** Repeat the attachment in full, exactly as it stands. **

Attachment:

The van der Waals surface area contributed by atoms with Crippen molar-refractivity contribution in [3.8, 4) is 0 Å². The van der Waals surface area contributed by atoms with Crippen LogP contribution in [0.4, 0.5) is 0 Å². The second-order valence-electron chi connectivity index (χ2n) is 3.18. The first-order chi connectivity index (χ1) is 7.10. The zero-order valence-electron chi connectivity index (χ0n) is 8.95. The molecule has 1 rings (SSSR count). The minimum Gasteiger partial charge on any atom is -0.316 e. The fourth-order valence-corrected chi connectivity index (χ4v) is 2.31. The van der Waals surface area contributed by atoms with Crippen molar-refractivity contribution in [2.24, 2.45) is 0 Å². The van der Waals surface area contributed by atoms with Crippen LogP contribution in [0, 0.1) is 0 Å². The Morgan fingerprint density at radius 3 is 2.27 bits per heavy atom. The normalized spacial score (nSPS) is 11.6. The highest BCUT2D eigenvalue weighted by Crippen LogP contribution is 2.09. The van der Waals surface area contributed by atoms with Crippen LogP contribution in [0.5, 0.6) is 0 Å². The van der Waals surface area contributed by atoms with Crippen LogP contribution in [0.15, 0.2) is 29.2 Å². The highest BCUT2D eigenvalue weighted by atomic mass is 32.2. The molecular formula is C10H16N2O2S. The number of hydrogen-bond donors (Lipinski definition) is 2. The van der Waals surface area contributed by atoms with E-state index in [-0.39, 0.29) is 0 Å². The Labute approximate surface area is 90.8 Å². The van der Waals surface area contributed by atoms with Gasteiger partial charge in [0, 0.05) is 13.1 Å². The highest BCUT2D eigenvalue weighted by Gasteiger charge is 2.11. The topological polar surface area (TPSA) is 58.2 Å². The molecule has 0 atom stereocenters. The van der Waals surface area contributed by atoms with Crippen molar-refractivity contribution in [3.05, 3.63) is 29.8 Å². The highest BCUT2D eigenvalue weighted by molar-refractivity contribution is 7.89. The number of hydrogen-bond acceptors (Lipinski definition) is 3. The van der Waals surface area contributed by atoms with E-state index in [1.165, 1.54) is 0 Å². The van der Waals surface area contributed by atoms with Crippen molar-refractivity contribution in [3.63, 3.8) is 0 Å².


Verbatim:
The van der Waals surface area contributed by atoms with Crippen molar-refractivity contribution in [3.8, 4) is 0 Å². The van der Waals surface area contributed by atoms with Crippen LogP contribution in [0.4, 0.5) is 0 Å². The second-order valence-electron chi connectivity index (χ2n) is 3.18. The first-order chi connectivity index (χ1) is 7.10. The zero-order valence-electron chi connectivity index (χ0n) is 8.95. The molecule has 1 rings (SSSR count). The minimum Gasteiger partial charge on any atom is -0.316 e. The fourth-order valence-corrected chi connectivity index (χ4v) is 2.31. The van der Waals surface area contributed by atoms with Crippen molar-refractivity contribution in [2.24, 2.45) is 0 Å². The van der Waals surface area contributed by atoms with Crippen LogP contribution in [0, 0.1) is 0 Å². The Morgan fingerprint density at radius 3 is 2.27 bits per heavy atom. The normalized spacial score (nSPS) is 11.6. The highest BCUT2D eigenvalue weighted by Crippen LogP contribution is 2.09. The van der Waals surface area contributed by atoms with Crippen LogP contribution in [0.5, 0.6) is 0 Å². The van der Waals surface area contributed by atoms with Crippen LogP contribution in [0.15, 0.2) is 29.2 Å². The highest BCUT2D eigenvalue weighted by atomic mass is 32.2. The molecular formula is C10H16N2O2S. The number of hydrogen-bond donors (Lipinski definition) is 2. The van der Waals surface area contributed by atoms with E-state index in [-0.39, 0.29) is 0 Å². The Labute approximate surface area is 90.8 Å². The van der Waals surface area contributed by atoms with Gasteiger partial charge in [0, 0.05) is 13.1 Å². The highest BCUT2D eigenvalue weighted by Gasteiger charge is 2.11. The topological polar surface area (TPSA) is 58.2 Å². The molecule has 0 atom stereocenters. The van der Waals surface area contributed by atoms with Crippen molar-refractivity contribution in [3.05, 3.63) is 29.8 Å². The highest BCUT2D eigenvalue weighted by molar-refractivity contribution is 7.89. The number of hydrogen-bond acceptors (Lipinski definition) is 3. The van der Waals surface area contributed by atoms with E-state index in [1.165, 1.54) is 0 Å². The van der Waals surface area contributed by atoms with Crippen molar-refractivity contribution in [3.63, 3.8) is 0 Å².